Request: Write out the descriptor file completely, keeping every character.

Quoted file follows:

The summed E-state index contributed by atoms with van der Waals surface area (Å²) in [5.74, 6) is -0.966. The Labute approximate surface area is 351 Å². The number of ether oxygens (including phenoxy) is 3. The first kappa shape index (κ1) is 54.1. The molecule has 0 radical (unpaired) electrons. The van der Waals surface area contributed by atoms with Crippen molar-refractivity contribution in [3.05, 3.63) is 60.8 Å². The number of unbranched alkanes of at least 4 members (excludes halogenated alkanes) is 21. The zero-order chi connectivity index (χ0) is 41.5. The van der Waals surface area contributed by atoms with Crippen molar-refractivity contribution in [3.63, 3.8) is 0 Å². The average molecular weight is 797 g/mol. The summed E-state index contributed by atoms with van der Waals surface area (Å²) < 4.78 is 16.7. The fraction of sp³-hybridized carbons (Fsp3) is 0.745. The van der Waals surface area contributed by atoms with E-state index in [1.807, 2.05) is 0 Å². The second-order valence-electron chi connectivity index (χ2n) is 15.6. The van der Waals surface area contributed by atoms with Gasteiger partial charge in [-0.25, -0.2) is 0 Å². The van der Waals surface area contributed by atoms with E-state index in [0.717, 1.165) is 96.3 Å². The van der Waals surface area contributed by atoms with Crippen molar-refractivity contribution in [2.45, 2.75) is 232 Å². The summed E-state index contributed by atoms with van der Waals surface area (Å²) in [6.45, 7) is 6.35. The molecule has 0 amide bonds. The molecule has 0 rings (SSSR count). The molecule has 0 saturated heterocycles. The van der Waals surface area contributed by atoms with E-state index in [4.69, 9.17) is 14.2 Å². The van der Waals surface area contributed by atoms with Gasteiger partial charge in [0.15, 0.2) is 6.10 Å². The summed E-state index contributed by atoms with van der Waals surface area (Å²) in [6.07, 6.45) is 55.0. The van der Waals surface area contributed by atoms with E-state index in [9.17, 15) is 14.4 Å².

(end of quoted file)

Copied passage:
The summed E-state index contributed by atoms with van der Waals surface area (Å²) in [5.74, 6) is -0.966. The Labute approximate surface area is 351 Å². The number of ether oxygens (including phenoxy) is 3. The first kappa shape index (κ1) is 54.1. The molecule has 0 radical (unpaired) electrons. The van der Waals surface area contributed by atoms with Crippen molar-refractivity contribution in [3.05, 3.63) is 60.8 Å². The number of unbranched alkanes of at least 4 members (excludes halogenated alkanes) is 21. The zero-order chi connectivity index (χ0) is 41.5. The van der Waals surface area contributed by atoms with Crippen molar-refractivity contribution in [3.63, 3.8) is 0 Å². The average molecular weight is 797 g/mol. The summed E-state index contributed by atoms with van der Waals surface area (Å²) < 4.78 is 16.7. The fraction of sp³-hybridized carbons (Fsp3) is 0.745. The van der Waals surface area contributed by atoms with E-state index in [1.807, 2.05) is 0 Å². The second-order valence-electron chi connectivity index (χ2n) is 15.6. The van der Waals surface area contributed by atoms with Gasteiger partial charge in [-0.25, -0.2) is 0 Å². The van der Waals surface area contributed by atoms with E-state index in [0.717, 1.165) is 96.3 Å². The van der Waals surface area contributed by atoms with Crippen molar-refractivity contribution in [2.45, 2.75) is 232 Å². The summed E-state index contributed by atoms with van der Waals surface area (Å²) in [6.45, 7) is 6.35. The molecule has 0 amide bonds. The molecule has 0 rings (SSSR count). The molecule has 0 saturated heterocycles. The van der Waals surface area contributed by atoms with E-state index in [4.69, 9.17) is 14.2 Å². The van der Waals surface area contributed by atoms with Gasteiger partial charge in [0.15, 0.2) is 6.10 Å². The summed E-state index contributed by atoms with van der Waals surface area (Å²) in [6.07, 6.45) is 55.0. The van der Waals surface area contributed by atoms with E-state index in [9.17, 15) is 14.4 Å².